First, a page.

Our story

If someone asked me 13 months ago if I would be standing after losing a child, the answer would have been “no”. Today, I know differently. I am standing, surviving and trying to live a life of happiness, love and kindness.

My son, Trevor was born with a condition called Nemaline Myopathy, it is a neuromuscular disorder that can effect breathing, talking, walking, eating, etc… When Trevor was born we did not know that he had this condition, I had some complications during pregnancy but nothing prepared me for the labor and the Code being called after my son stopped breathing. He was placed on a ventilator and had a million cords strapped to him that shook the very core of my being. The NICU doctors were trying to figure out what was wrong and prepare us as parents that he might not make it.

The days ticked on and felt like years with all the emotional ups and downs. He was transferred to a Children’s Hospital with hopes of more options, but instead we were met with more obstacles when one of the doctors in the middle of the night decided to take him off of the ventilator without speaking with us and he crashed again and was re-intubated. We were told this information over the phone afterwards. We had just left the hospital 3 hours prior after he was settled in from being transferred and we were assured that they would only be monitoring him for the night. He went to being hyper-ventilated to never breathing over the machine. This was very difficult for us as parents to grasp and we started seeing him in pain more and more. We began to see the life that we had witnessed at the 1st hospital go out after only a few short hours in the 2nd hospital. This is when we made our decision to let him go because we could not watch him suffer any more and we wanted him to be at peace.

Hardest decision of my life and one that went back and forth on. Given his presentation that last day I know in my heart we made the right decision. However, the anger I feel at the doctor that made that decision is great and I wish I could sit in a room with them and allow them to witness the pain and doubt they have put into our minds. We still could have made the same decision but we will never know what the specialists would have recommended/ said or what we would have seen over the next few days if they had not done that.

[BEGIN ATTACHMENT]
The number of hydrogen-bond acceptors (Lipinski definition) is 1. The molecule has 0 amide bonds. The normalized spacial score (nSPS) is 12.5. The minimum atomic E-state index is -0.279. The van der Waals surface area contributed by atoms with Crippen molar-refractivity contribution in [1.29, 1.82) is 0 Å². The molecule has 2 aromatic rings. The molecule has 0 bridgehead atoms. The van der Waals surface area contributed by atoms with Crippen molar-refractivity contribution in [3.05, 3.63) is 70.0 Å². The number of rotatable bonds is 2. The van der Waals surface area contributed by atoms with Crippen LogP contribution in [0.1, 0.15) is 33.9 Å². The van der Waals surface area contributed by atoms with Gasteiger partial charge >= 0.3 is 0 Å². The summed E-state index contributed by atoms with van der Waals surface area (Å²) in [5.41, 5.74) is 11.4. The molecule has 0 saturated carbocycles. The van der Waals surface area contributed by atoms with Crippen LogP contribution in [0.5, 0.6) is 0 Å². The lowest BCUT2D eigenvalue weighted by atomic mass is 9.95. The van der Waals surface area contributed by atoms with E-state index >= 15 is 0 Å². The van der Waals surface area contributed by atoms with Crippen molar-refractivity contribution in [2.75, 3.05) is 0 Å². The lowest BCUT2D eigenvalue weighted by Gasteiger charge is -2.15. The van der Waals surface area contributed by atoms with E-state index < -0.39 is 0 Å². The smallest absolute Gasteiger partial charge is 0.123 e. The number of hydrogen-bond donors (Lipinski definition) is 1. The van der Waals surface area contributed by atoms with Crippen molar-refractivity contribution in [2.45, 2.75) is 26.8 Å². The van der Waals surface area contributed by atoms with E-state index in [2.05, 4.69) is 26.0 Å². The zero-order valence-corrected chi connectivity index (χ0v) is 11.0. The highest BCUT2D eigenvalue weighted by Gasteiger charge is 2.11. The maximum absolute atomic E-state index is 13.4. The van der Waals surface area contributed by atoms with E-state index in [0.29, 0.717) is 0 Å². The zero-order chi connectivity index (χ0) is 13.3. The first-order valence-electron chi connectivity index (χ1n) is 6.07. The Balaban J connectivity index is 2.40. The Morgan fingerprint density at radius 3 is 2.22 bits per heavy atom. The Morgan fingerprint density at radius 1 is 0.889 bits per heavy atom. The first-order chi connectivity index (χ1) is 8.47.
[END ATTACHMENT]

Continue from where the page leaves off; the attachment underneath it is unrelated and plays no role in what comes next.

370 days ago I held my 7 day old son in my arms and rocked to him, sang to him and loved on him as he peacefully passed from this world to the next. Each moment is etched into my brain and I fight to remember each second but also want to forget that it happened because the agonizing pain is too great some days.

I struggle to never have him forgotten by the world by sharing him with others, but also hurt from the exposure of sharing his story. I am learning to live with the constant yo-yo of emotions everyday. I can feel immense joy and still sadness all a the same time and it is frustrating and makes you want to pull your hair out but those are the emotions of this grieving mother.

One clap, two clap, three clap, forty?

By clapping more or less, you can signal to us which stories really stand out.